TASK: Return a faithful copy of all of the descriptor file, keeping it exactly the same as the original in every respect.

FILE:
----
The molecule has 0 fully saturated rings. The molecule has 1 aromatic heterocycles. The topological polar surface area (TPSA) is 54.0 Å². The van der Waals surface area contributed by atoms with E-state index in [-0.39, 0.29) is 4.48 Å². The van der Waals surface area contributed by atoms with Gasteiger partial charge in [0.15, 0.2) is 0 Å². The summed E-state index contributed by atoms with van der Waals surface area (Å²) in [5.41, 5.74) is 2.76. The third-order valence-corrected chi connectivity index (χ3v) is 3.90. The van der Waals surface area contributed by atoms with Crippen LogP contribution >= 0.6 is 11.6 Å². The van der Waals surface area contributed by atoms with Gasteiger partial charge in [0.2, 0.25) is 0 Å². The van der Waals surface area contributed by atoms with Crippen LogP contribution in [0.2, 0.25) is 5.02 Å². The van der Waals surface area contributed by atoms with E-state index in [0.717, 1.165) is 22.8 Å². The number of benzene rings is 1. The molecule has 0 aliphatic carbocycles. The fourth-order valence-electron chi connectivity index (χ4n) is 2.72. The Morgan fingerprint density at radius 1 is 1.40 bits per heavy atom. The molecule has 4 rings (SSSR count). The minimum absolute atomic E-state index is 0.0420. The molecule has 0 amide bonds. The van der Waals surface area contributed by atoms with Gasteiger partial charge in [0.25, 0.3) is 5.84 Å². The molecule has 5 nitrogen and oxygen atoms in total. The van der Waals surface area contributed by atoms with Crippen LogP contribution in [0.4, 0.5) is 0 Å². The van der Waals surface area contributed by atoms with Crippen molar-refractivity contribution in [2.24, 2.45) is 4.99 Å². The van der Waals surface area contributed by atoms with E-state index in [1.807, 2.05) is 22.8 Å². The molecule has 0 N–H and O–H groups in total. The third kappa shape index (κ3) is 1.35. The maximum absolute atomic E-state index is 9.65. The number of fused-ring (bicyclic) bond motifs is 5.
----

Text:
The molecule has 0 fully saturated rings. The molecule has 1 aromatic heterocycles. The topological polar surface area (TPSA) is 54.0 Å². The van der Waals surface area contributed by atoms with E-state index in [-0.39, 0.29) is 4.48 Å². The van der Waals surface area contributed by atoms with Gasteiger partial charge in [0.15, 0.2) is 0 Å². The summed E-state index contributed by atoms with van der Waals surface area (Å²) in [5.41, 5.74) is 2.76. The third-order valence-corrected chi connectivity index (χ3v) is 3.90. The van der Waals surface area contributed by atoms with Crippen LogP contribution >= 0.6 is 11.6 Å². The van der Waals surface area contributed by atoms with Gasteiger partial charge in [0.2, 0.25) is 0 Å². The van der Waals surface area contributed by atoms with Crippen LogP contribution in [0.2, 0.25) is 5.02 Å². The van der Waals surface area contributed by atoms with E-state index in [0.717, 1.165) is 22.8 Å². The number of benzene rings is 1. The molecule has 0 aliphatic carbocycles. The fourth-order valence-electron chi connectivity index (χ4n) is 2.72. The Morgan fingerprint density at radius 1 is 1.40 bits per heavy atom. The molecule has 4 rings (SSSR count). The minimum absolute atomic E-state index is 0.0420. The molecule has 0 amide bonds. The van der Waals surface area contributed by atoms with Gasteiger partial charge in [0.25, 0.3) is 5.84 Å². The molecule has 5 nitrogen and oxygen atoms in total. The van der Waals surface area contributed by atoms with Crippen LogP contribution in [0.4, 0.5) is 0 Å². The van der Waals surface area contributed by atoms with Crippen molar-refractivity contribution in [2.24, 2.45) is 4.99 Å². The van der Waals surface area contributed by atoms with E-state index in [1.807, 2.05) is 22.8 Å². The molecule has 0 N–H and O–H groups in total. The third kappa shape index (κ3) is 1.35. The maximum absolute atomic E-state index is 9.65. The number of fused-ring (bicyclic) bond motifs is 5.